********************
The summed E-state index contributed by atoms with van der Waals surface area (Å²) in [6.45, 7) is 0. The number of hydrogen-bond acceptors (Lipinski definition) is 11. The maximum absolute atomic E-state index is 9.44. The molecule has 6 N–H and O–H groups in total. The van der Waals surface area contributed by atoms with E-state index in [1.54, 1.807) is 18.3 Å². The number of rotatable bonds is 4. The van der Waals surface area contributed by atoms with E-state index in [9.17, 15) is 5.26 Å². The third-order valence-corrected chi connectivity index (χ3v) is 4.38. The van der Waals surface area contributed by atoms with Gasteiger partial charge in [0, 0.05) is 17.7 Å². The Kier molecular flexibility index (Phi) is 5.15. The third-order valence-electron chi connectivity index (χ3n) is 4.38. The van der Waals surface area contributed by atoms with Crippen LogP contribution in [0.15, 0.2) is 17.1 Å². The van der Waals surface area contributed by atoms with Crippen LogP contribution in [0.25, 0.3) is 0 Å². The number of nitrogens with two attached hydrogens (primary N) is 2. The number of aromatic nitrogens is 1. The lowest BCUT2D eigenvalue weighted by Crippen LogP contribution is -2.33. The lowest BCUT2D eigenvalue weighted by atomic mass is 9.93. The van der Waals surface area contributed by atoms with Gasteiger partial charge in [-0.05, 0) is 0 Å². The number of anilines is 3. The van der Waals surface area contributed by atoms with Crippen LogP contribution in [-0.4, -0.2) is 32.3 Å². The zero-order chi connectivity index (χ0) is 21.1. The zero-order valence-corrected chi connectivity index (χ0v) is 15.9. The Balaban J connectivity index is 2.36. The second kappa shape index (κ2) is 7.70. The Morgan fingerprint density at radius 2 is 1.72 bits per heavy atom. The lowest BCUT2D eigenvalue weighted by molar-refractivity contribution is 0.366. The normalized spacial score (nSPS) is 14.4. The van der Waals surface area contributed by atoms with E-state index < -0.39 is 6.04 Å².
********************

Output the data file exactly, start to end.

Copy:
The summed E-state index contributed by atoms with van der Waals surface area (Å²) in [6.45, 7) is 0. The number of hydrogen-bond acceptors (Lipinski definition) is 11. The maximum absolute atomic E-state index is 9.44. The molecule has 6 N–H and O–H groups in total. The van der Waals surface area contributed by atoms with E-state index in [1.54, 1.807) is 18.3 Å². The number of rotatable bonds is 4. The van der Waals surface area contributed by atoms with E-state index in [9.17, 15) is 5.26 Å². The third-order valence-corrected chi connectivity index (χ3v) is 4.38. The van der Waals surface area contributed by atoms with Gasteiger partial charge in [0, 0.05) is 17.7 Å². The Kier molecular flexibility index (Phi) is 5.15. The third-order valence-electron chi connectivity index (χ3n) is 4.38. The van der Waals surface area contributed by atoms with Crippen LogP contribution in [0.15, 0.2) is 17.1 Å². The van der Waals surface area contributed by atoms with Crippen LogP contribution in [0.25, 0.3) is 0 Å². The number of nitrogens with two attached hydrogens (primary N) is 2. The number of aromatic nitrogens is 1. The lowest BCUT2D eigenvalue weighted by Crippen LogP contribution is -2.33. The lowest BCUT2D eigenvalue weighted by atomic mass is 9.93. The van der Waals surface area contributed by atoms with Gasteiger partial charge in [-0.05, 0) is 0 Å². The number of anilines is 3. The van der Waals surface area contributed by atoms with Crippen LogP contribution in [-0.4, -0.2) is 32.3 Å². The zero-order chi connectivity index (χ0) is 21.1. The zero-order valence-corrected chi connectivity index (χ0v) is 15.9. The Balaban J connectivity index is 2.36. The second kappa shape index (κ2) is 7.70. The Morgan fingerprint density at radius 2 is 1.72 bits per heavy atom. The lowest BCUT2D eigenvalue weighted by molar-refractivity contribution is 0.366. The normalized spacial score (nSPS) is 14.4. The van der Waals surface area contributed by atoms with E-state index < -0.39 is 6.04 Å².